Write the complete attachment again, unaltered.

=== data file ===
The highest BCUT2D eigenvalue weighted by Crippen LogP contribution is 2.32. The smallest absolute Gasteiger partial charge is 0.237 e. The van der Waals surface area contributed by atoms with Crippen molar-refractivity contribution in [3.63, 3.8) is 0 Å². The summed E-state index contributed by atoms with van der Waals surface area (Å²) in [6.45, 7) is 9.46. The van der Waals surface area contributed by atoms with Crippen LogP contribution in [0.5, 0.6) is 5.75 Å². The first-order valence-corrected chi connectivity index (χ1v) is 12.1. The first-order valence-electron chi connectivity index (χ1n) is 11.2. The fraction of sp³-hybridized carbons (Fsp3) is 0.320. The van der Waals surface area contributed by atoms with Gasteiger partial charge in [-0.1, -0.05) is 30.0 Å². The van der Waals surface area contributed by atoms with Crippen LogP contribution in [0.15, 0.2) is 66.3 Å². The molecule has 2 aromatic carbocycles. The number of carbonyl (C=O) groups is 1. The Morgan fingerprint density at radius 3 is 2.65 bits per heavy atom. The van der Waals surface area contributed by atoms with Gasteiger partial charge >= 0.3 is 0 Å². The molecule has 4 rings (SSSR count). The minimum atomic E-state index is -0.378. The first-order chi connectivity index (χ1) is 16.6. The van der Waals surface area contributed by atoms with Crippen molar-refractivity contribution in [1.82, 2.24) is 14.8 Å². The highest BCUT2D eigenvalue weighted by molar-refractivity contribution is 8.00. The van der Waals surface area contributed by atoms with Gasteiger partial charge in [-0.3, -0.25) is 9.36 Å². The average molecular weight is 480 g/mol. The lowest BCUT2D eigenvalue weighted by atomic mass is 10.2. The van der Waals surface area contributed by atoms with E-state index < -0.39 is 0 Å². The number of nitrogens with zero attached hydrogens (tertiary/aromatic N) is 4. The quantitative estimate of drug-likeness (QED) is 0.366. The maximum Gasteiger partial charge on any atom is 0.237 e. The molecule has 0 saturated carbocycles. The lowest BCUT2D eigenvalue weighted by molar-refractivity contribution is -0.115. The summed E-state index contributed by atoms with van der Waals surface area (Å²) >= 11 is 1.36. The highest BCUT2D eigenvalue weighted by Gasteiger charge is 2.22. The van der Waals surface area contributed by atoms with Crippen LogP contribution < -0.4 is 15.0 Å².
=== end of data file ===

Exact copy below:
The highest BCUT2D eigenvalue weighted by Crippen LogP contribution is 2.32. The smallest absolute Gasteiger partial charge is 0.237 e. The van der Waals surface area contributed by atoms with Crippen molar-refractivity contribution in [3.63, 3.8) is 0 Å². The summed E-state index contributed by atoms with van der Waals surface area (Å²) in [6.45, 7) is 9.46. The van der Waals surface area contributed by atoms with Crippen LogP contribution in [0.5, 0.6) is 5.75 Å². The first-order valence-corrected chi connectivity index (χ1v) is 12.1. The first-order valence-electron chi connectivity index (χ1n) is 11.2. The fraction of sp³-hybridized carbons (Fsp3) is 0.320. The van der Waals surface area contributed by atoms with Gasteiger partial charge in [-0.1, -0.05) is 30.0 Å². The van der Waals surface area contributed by atoms with Crippen LogP contribution in [0.15, 0.2) is 66.3 Å². The molecule has 2 aromatic carbocycles. The number of carbonyl (C=O) groups is 1. The Morgan fingerprint density at radius 3 is 2.65 bits per heavy atom. The van der Waals surface area contributed by atoms with Gasteiger partial charge >= 0.3 is 0 Å². The molecule has 4 rings (SSSR count). The minimum atomic E-state index is -0.378. The first-order chi connectivity index (χ1) is 16.6. The van der Waals surface area contributed by atoms with Crippen molar-refractivity contribution in [1.82, 2.24) is 14.8 Å². The highest BCUT2D eigenvalue weighted by molar-refractivity contribution is 8.00. The van der Waals surface area contributed by atoms with Gasteiger partial charge in [-0.3, -0.25) is 9.36 Å². The average molecular weight is 480 g/mol. The lowest BCUT2D eigenvalue weighted by atomic mass is 10.2. The van der Waals surface area contributed by atoms with E-state index < -0.39 is 0 Å². The number of nitrogens with zero attached hydrogens (tertiary/aromatic N) is 4. The quantitative estimate of drug-likeness (QED) is 0.366. The maximum Gasteiger partial charge on any atom is 0.237 e. The molecule has 0 saturated carbocycles. The lowest BCUT2D eigenvalue weighted by molar-refractivity contribution is -0.115. The summed E-state index contributed by atoms with van der Waals surface area (Å²) >= 11 is 1.36. The highest BCUT2D eigenvalue weighted by Gasteiger charge is 2.22. The van der Waals surface area contributed by atoms with Crippen LogP contribution < -0.4 is 15.0 Å².